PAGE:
Running Up Your Credit Score
A credit score is a measure of risk based on a person’s credit history. It indicates how likely they are to repay a loan and make payments on time.
People with higher scores are considered lower risk and likely to get better loan terms than people with low scores.
People with low scores are considered to be at higher risk for not re-paying a loan, and therefore don’t get the best loan terms. A credit score can range from 300 to 900 depending on the rating agency.
Generally, about 35 percent of the score is based on payment history; 30 percent is based on the ratio of outstanding debt to credit available, even if the credit hasn’t been used,15 percent is based on how long you have had credit; 10 percent is based on the number of inquiries into a report; and 10 percent is based on types of credit.
Here are some helpful hints that will improve your credit score:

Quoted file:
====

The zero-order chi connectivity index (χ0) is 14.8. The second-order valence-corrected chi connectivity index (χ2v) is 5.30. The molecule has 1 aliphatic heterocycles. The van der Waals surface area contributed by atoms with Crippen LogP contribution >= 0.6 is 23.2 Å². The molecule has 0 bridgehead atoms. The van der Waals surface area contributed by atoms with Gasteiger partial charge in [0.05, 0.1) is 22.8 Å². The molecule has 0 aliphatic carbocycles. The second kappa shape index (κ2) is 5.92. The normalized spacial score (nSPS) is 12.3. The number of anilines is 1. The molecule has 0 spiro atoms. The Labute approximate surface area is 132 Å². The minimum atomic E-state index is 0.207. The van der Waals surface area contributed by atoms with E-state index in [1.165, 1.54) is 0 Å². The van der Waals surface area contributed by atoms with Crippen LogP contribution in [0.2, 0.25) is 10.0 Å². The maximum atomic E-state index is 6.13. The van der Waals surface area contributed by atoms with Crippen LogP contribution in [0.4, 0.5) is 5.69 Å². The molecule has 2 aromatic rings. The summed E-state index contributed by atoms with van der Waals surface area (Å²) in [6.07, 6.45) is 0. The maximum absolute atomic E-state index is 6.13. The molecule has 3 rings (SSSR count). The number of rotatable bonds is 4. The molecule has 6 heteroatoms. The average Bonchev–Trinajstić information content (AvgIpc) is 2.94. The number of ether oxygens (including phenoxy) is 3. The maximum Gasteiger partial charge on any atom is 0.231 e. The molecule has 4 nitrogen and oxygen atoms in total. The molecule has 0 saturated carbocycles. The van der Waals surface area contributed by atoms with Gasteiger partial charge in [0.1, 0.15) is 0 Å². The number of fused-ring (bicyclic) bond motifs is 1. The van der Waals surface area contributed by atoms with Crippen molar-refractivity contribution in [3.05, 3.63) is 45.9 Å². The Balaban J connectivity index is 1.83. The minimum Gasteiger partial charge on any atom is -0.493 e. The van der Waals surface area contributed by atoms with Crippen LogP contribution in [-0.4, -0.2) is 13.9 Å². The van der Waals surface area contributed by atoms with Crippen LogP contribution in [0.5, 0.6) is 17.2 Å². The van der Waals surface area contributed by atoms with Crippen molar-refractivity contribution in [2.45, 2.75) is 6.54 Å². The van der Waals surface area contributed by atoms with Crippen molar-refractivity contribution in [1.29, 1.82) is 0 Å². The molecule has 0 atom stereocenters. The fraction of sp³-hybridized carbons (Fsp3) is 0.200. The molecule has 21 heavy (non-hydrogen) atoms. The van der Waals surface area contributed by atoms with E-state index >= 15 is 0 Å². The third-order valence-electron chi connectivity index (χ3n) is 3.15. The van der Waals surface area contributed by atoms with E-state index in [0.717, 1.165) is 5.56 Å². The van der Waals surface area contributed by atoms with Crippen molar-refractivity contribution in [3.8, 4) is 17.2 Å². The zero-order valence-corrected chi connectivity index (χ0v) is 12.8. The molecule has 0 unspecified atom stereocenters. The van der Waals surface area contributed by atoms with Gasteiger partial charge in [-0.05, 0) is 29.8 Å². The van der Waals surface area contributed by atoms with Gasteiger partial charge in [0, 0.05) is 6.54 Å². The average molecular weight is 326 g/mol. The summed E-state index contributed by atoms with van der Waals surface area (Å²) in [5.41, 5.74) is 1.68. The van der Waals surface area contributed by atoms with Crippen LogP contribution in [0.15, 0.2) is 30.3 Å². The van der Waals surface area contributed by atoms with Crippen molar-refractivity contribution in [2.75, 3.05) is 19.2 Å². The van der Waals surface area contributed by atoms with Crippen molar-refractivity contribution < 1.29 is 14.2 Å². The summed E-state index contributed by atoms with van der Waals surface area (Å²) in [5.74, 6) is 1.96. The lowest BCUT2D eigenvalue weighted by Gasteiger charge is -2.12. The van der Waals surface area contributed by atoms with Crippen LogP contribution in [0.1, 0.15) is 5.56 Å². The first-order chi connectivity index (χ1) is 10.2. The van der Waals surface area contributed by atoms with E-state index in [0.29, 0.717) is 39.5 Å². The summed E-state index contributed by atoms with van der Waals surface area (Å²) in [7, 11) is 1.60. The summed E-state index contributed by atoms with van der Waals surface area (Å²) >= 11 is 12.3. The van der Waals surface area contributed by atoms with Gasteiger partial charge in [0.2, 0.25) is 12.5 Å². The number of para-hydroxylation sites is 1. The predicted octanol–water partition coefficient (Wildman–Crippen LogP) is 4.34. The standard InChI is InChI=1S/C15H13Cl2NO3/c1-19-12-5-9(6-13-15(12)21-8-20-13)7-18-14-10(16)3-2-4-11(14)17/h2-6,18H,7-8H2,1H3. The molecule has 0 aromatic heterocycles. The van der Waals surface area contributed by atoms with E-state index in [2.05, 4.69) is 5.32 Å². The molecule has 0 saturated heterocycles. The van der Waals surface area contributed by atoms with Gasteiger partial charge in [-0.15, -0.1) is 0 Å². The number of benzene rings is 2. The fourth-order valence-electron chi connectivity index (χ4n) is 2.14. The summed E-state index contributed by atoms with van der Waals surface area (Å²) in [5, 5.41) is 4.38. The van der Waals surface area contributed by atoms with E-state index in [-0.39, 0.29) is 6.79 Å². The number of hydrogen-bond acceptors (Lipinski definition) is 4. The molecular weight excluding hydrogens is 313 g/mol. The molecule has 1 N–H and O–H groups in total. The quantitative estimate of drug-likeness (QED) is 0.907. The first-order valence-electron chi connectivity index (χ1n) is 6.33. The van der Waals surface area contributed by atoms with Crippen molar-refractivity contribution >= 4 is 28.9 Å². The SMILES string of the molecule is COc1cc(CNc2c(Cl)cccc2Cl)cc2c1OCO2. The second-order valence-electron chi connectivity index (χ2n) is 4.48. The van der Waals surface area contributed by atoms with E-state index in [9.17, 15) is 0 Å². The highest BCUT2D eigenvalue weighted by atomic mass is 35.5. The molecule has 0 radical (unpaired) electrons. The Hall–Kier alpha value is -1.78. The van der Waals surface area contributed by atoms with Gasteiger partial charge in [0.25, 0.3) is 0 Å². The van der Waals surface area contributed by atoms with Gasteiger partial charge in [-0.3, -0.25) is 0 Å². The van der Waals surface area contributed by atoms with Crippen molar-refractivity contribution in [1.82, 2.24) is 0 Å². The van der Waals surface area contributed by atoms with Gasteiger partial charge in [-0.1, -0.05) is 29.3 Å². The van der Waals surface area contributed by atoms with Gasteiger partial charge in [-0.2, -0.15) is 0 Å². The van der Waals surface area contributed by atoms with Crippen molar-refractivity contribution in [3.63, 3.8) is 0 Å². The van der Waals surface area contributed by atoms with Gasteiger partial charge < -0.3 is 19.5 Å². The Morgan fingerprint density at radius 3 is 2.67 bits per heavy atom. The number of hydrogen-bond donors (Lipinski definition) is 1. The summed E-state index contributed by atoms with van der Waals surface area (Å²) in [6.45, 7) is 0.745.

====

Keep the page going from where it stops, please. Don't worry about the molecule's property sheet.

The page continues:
- Pay your bills on time: Pay at least the minimum due, but paying more is even better.
- Set a budget and stick to it: Develop a financial plan to keep your finances in order. Don’t spend more than you can repay and don’t “max out” your credit cards.
- Comparison shop: Don’t jump at the first appealing offer; compare rates and fees offered through mail solicitation, on the Internet or at your local bank.
- Don’t skim, read the fine print: A loan or credit card application is a contract, so read it thoroughly before signing. Be aware of introductory rates that expire, as well as the length of monthly billing cycles.
- Ask questions: If you don’t understand the terms of a loan, ask. If you’ve been denied credit, find out why and then ask the lender how you can improve your chance for approval in the future.